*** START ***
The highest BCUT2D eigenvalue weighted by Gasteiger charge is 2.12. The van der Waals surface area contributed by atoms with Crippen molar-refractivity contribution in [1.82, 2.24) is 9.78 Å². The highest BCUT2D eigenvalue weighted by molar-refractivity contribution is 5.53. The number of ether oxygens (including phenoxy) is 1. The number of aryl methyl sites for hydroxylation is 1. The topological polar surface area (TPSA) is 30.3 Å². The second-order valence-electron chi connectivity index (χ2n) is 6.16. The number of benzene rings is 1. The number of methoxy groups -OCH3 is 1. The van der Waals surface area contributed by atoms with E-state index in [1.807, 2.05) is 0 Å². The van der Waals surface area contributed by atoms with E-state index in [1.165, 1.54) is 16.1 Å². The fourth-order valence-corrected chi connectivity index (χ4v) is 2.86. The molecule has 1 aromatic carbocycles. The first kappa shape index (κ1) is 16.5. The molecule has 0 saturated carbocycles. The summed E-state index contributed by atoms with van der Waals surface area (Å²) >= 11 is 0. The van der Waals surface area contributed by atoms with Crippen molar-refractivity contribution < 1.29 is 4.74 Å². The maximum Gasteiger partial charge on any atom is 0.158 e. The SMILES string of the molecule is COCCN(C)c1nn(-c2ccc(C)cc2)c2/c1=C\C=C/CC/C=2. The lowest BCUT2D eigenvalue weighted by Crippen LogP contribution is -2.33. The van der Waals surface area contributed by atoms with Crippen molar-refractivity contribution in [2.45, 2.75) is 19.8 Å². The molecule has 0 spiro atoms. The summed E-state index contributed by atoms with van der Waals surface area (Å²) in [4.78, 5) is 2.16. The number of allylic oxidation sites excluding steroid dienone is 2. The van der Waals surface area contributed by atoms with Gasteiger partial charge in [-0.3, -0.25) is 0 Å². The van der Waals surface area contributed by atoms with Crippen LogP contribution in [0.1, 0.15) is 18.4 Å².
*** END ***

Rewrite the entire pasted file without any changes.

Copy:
The highest BCUT2D eigenvalue weighted by Gasteiger charge is 2.12. The van der Waals surface area contributed by atoms with Crippen molar-refractivity contribution in [1.82, 2.24) is 9.78 Å². The highest BCUT2D eigenvalue weighted by molar-refractivity contribution is 5.53. The number of ether oxygens (including phenoxy) is 1. The number of aryl methyl sites for hydroxylation is 1. The topological polar surface area (TPSA) is 30.3 Å². The second-order valence-electron chi connectivity index (χ2n) is 6.16. The number of benzene rings is 1. The number of methoxy groups -OCH3 is 1. The van der Waals surface area contributed by atoms with E-state index in [1.807, 2.05) is 0 Å². The van der Waals surface area contributed by atoms with E-state index in [1.165, 1.54) is 16.1 Å². The fourth-order valence-corrected chi connectivity index (χ4v) is 2.86. The molecule has 1 aromatic carbocycles. The first kappa shape index (κ1) is 16.5. The molecule has 0 saturated carbocycles. The summed E-state index contributed by atoms with van der Waals surface area (Å²) >= 11 is 0. The van der Waals surface area contributed by atoms with Crippen molar-refractivity contribution < 1.29 is 4.74 Å². The maximum Gasteiger partial charge on any atom is 0.158 e. The SMILES string of the molecule is COCCN(C)c1nn(-c2ccc(C)cc2)c2/c1=C\C=C/CC/C=2. The lowest BCUT2D eigenvalue weighted by Crippen LogP contribution is -2.33. The van der Waals surface area contributed by atoms with Crippen molar-refractivity contribution in [2.45, 2.75) is 19.8 Å². The molecule has 0 spiro atoms. The summed E-state index contributed by atoms with van der Waals surface area (Å²) in [4.78, 5) is 2.16. The number of allylic oxidation sites excluding steroid dienone is 2. The van der Waals surface area contributed by atoms with Gasteiger partial charge in [-0.3, -0.25) is 0 Å². The van der Waals surface area contributed by atoms with Crippen LogP contribution in [0.1, 0.15) is 18.4 Å².